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A modest proposal for the NFL playoffs

Posted by Christopher L. Gasper, Globe Staff  December 17, 2010 12:27 PM

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Forget Major League Baseball expanding its playoffs, it is the NFL that needs to super-size the road to the Super Bowl.

The league is fixated on expanding to an 18-game regular season, but it needs to fix a loophole in the current playoff format as well.

Why the outcry for reform? Look West. With three games to go in the season there is the real possibility that the "winner" of the NFC West is going to finish with an 8-8 or 7-9 record. The co-leaders of the division, which should be re-named the NFC Worst, are 6-7 St. Louis and 6-7 Seattle. Both would have to win out to finish with winning records. That's not possible since they play each other in the regular-season finale in Seattle.

This situation has already sparked talk of tweaking the playoff format. Atlanta Falcons president Rich McKay, the co-chairman of the NFL's Competition Committee, which recommends and oversees rules changes, said on Wednesday he is in favor of seeding the playoffs by record instead of automatically making the four division winners in each conference the top four seeds, with two wild card teams automatically slotted into the fifth and sixth seeds -- and first-round road games.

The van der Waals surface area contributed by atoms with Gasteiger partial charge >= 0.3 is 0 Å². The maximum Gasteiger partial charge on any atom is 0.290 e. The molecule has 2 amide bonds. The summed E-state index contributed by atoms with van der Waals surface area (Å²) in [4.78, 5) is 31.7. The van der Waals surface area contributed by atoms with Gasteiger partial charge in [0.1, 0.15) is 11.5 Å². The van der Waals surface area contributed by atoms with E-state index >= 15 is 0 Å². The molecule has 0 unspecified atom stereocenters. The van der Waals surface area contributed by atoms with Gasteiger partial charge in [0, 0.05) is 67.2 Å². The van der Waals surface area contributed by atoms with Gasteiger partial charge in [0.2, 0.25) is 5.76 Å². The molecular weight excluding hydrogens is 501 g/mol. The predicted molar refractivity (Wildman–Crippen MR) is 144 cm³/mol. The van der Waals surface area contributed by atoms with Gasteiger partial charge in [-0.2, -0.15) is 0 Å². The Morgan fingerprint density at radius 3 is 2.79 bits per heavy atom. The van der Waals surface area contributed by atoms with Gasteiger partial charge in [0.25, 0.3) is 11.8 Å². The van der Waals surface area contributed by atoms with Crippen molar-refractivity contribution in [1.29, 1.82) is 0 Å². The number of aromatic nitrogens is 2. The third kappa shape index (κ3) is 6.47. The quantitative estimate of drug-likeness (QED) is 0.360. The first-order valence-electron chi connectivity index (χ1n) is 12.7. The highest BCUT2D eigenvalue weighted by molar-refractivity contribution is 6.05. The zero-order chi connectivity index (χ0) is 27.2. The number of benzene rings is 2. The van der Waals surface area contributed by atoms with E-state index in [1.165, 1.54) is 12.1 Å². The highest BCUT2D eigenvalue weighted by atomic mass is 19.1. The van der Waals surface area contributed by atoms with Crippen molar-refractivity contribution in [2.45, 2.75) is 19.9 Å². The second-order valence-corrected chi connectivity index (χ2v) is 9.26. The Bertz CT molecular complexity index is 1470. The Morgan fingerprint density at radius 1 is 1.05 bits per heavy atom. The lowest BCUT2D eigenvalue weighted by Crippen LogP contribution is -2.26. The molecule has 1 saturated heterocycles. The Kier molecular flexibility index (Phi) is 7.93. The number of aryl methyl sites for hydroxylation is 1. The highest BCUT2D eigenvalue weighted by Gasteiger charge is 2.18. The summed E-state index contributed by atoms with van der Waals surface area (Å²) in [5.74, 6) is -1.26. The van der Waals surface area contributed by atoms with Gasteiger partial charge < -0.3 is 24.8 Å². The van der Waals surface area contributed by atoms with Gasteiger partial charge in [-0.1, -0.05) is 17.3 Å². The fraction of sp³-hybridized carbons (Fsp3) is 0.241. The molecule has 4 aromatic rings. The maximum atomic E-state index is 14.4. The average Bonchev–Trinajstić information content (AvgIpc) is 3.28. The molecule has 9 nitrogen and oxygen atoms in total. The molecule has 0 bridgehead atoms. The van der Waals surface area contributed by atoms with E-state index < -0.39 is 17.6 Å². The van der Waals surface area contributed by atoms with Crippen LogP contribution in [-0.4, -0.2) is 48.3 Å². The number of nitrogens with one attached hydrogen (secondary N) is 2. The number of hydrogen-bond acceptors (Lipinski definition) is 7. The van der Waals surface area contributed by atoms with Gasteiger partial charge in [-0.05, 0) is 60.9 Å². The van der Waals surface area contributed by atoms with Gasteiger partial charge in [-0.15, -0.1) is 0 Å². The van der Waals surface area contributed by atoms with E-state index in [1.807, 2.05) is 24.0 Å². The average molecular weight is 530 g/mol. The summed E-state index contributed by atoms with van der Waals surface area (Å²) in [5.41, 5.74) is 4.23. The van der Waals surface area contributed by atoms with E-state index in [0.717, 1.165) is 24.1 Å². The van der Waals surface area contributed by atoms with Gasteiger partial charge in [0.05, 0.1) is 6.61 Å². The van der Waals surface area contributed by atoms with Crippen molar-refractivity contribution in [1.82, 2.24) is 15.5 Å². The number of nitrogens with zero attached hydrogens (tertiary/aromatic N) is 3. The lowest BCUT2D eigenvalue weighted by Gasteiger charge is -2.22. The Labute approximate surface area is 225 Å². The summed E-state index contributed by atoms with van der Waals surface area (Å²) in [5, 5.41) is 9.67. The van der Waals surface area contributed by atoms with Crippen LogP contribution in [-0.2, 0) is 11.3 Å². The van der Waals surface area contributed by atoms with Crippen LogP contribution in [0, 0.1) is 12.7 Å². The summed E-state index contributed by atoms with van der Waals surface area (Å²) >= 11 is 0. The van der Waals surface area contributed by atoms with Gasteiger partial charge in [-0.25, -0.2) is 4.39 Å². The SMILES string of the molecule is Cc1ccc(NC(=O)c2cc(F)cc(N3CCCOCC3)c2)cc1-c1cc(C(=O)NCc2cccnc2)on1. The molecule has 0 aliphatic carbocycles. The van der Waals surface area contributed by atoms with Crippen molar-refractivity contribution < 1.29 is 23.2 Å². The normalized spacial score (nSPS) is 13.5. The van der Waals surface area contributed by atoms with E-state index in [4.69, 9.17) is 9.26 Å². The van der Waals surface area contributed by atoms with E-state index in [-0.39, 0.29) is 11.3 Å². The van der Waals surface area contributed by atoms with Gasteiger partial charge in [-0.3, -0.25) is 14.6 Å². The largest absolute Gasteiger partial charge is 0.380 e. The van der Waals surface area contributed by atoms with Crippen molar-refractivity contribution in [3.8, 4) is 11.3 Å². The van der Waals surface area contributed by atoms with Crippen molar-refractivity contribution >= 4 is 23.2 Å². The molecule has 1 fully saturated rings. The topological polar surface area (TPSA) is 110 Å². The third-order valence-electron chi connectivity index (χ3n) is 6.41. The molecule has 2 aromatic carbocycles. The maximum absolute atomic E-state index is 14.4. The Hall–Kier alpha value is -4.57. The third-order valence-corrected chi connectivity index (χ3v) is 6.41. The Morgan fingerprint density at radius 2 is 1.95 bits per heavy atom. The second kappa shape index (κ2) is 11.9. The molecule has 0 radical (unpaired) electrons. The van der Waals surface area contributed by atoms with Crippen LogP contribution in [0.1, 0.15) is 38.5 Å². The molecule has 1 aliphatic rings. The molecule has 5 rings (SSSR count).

This is the equivalent of rearranging the furniture in a room with a hole in the wall. NFL decision-makers should expand the playoffs from 12 teams to 14 (from six berths per conference to seven).

Seeding is an easy fix, just like NFL overtime, simply change the rule so that a division champion must finish with a winning record to be a top-four seed. But the larger issue is rewarding mediocrity by geography.

The current four-division setup, which the league went to in 2002, has watered down being a division champion and has created a mechanism to possibly penalize more teams simply because they're in the wrong geographical grouping in a given year.

We know this firsthand here in New England. In 2008, the Patriots went 11-5 and watched the playoffs on their flat screens, while the 8-8 AFC West champion San Diego Chargers were postseason participants. This year it could be an NFC team like the Green Bay Packers, the Patriots' opponents this week, that gets left out.

This is what Red Sox general manager Theo Epstein would term a "fatal flaw."

The NFL has had a 12-team playoff set up since 1990, when a third wild card team in each conference was created. At the time, the league had three divisions per conference (East, Central and West), so there were three division champions and three wild cards. However, a wild card berth was sacrificed with the realignment to a four-division format -- so was playoff format fairness.

The league should restore the third wild card and keep the four division winners. It's a win-win. It would create more content for the NFL owners to profit from by virtue of an additional playoff game per conference (how about a playoff game on NFL Network?) and allow more teams to have a chance at lifting the Lombardi Trophy.

How would a 14-team playoff work?